David Carradine was born in Hollywood, California, the eldest son of legendary character actor John Carradine, and his wife, Ardanelle Abigail (McCool). He presided over an acting family that included brothers Keith Carradine and Robert Carradine, as well as his daughters Calista Carradine and Kansas Carradine, and nieces Ever Carradine and Martha Plimpton.
Carradine was born in Hollywood and educated at San Francisco State College, where he studied music theory and composition. It was while writing music for the Drama Department’s annual revues that he discovered his own passion for the stage, joining a Shakespearean repertory company and learning his craft on his feet. After a two-year stint in the army, he found work in New York as a commercial artist and later found fame on Broadway in The Deputy and The Royal Hunt of the Sun opposite Christopher Plummer. With that experience he returned to Hollywood, landing the lead in the short-lived TV series Shane (1966) before being tapped to star opposite Barbara Hershey in Martin Scorsese’s first Hollywood film, Boxcar Bertha (1972). The iconic Kung Fu (1972) followed, catapulting Carradine to superstardom for the next three years, until he left the series to pursue his film career.
That career included more than 100 feature films, a couple of dozen television movies, a whole range of theater on and off Broadway and another hit series, Kung Fu: The Legend Continues (1992).
Carradine received the Best Actor Award from the National Board of Film Review as well as a Golden Globe nomination for his portrayal of Woody Guthrie in Hal Ashby’s Bound for Glory (1976), and he won critical acclaim for his work as Cole Younger in The Long Riders(1980). Kung Fu also received seven Emmy nominations in its first season, including one for Carradine as Best Actor. In addition, he won the People’s Prize at the Cannes Film Festival’s Director’s Fortnight for his work on Americana (1981), and a second Golden Globe nomination for his supporting role in North and South (1985). Among his other notable film credits were Gray Lady Down (1978), Mean Streets (1973), Bird on a Wire (1990), The Long Goodbye (1973), The Serpent’s Egg (1977), and Circle of Iron (1978). He returned to the screen in what could be his greatest performance, playing the title role in Quentin Tarantino’s Kill Bill: Vol. 1 (2003) and Kill Bill: Vol. 2 (2004), for which he received his fourth Golden Globe nomination. He also continued his devotion to music, and recorded some 60 tracks in various musical genres and sang in several movies. He made his home in Los Angeles with his fifth wife Annie, her four children and their two dogs.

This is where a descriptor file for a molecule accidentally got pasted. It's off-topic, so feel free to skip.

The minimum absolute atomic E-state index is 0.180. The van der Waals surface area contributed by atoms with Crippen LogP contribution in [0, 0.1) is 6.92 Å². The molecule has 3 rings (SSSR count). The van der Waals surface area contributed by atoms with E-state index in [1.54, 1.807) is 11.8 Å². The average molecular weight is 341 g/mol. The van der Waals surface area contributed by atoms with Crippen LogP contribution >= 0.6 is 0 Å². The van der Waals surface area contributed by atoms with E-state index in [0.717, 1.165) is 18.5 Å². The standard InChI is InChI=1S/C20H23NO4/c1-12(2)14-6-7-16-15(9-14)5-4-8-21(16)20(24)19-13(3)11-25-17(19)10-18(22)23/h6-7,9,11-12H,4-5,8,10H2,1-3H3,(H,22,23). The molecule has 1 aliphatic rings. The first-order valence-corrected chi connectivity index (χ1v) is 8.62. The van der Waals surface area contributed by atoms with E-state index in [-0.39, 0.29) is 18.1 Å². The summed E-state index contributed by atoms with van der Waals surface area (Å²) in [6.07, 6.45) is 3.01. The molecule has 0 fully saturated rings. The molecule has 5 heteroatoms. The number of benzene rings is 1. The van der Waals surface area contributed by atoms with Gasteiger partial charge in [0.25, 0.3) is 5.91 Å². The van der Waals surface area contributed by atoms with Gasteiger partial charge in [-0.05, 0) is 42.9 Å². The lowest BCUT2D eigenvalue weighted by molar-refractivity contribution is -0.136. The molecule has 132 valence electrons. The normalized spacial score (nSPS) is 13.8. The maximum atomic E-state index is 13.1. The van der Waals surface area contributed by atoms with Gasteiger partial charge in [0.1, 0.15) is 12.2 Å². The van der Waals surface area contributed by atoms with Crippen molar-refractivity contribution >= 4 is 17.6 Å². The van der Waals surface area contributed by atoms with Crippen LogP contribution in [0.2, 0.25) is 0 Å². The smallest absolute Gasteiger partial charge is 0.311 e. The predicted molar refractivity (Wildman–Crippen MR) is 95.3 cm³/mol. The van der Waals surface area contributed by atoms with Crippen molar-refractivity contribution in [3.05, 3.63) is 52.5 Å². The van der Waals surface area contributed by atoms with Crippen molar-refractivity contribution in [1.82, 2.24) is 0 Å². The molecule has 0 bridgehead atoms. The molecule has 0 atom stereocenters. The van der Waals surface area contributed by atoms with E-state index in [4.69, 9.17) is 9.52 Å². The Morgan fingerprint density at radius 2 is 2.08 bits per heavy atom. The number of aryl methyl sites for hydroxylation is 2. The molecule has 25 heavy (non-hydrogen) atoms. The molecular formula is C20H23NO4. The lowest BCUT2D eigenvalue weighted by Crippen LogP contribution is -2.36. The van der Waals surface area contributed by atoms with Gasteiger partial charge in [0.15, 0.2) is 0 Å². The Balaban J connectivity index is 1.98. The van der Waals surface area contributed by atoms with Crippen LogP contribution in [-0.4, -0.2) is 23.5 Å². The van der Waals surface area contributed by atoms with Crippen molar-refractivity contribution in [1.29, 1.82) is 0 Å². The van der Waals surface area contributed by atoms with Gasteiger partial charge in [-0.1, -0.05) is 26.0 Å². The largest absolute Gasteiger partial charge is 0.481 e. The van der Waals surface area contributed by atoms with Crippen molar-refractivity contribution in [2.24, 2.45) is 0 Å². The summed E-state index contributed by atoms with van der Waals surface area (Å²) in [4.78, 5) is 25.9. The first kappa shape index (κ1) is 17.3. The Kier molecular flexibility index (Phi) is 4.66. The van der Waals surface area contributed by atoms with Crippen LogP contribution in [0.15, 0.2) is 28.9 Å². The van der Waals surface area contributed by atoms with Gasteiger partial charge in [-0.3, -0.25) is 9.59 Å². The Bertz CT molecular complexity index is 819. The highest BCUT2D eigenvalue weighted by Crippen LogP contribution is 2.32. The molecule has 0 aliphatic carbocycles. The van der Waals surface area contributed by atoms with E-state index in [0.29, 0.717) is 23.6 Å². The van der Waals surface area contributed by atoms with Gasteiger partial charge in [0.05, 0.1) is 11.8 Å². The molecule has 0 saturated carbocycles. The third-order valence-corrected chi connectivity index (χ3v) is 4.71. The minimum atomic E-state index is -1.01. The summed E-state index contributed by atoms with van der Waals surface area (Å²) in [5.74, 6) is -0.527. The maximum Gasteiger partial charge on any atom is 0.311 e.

He died in Bangkok, Thailand on June 3, 2009 while filming a movie entitled Stretch. He was 72. He is survived by his wife Annie, stepchildren Amanda, Madeleine, Max and Olivia, his eldest daughter, Calista, son, Free, and daughter, Kansas, as well as grandchildren Mariah, Sienna, Phoenix, and Bodhi, and great-granddaughter, Ryana.